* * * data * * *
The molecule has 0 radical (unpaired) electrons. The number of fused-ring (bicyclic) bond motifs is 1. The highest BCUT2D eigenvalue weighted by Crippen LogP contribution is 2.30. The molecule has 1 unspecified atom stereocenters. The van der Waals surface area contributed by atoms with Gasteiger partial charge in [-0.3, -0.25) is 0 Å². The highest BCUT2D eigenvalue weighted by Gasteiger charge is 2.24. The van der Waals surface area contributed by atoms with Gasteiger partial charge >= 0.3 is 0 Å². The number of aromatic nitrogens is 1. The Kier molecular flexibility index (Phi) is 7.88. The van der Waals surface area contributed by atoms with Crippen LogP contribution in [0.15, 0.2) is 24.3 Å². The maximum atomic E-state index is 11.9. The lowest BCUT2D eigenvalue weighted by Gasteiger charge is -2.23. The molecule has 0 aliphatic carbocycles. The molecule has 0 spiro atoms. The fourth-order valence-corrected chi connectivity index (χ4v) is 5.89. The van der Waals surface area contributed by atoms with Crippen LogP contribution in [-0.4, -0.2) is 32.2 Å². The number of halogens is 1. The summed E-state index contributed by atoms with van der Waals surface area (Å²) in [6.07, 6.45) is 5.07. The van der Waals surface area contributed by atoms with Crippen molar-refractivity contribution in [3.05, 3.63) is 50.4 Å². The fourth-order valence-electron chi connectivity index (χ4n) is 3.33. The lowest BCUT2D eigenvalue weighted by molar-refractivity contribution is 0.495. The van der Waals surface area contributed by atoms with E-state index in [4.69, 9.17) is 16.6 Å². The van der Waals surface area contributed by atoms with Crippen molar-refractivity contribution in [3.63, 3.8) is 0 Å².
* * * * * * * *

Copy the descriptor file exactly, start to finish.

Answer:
The molecule has 0 radical (unpaired) electrons. The number of fused-ring (bicyclic) bond motifs is 1. The highest BCUT2D eigenvalue weighted by Crippen LogP contribution is 2.30. The molecule has 1 unspecified atom stereocenters. The van der Waals surface area contributed by atoms with Gasteiger partial charge in [-0.3, -0.25) is 0 Å². The highest BCUT2D eigenvalue weighted by Gasteiger charge is 2.24. The van der Waals surface area contributed by atoms with Gasteiger partial charge >= 0.3 is 0 Å². The number of aromatic nitrogens is 1. The Kier molecular flexibility index (Phi) is 7.88. The van der Waals surface area contributed by atoms with Crippen LogP contribution in [0.15, 0.2) is 24.3 Å². The maximum atomic E-state index is 11.9. The lowest BCUT2D eigenvalue weighted by Gasteiger charge is -2.23. The molecule has 0 aliphatic carbocycles. The molecule has 0 spiro atoms. The fourth-order valence-corrected chi connectivity index (χ4v) is 5.89. The van der Waals surface area contributed by atoms with Crippen LogP contribution in [-0.4, -0.2) is 32.2 Å². The number of halogens is 1. The summed E-state index contributed by atoms with van der Waals surface area (Å²) in [6.07, 6.45) is 5.07. The van der Waals surface area contributed by atoms with Crippen molar-refractivity contribution in [3.05, 3.63) is 50.4 Å². The fourth-order valence-electron chi connectivity index (χ4n) is 3.33. The lowest BCUT2D eigenvalue weighted by molar-refractivity contribution is 0.495. The van der Waals surface area contributed by atoms with E-state index in [4.69, 9.17) is 16.6 Å². The van der Waals surface area contributed by atoms with Crippen molar-refractivity contribution in [3.63, 3.8) is 0 Å².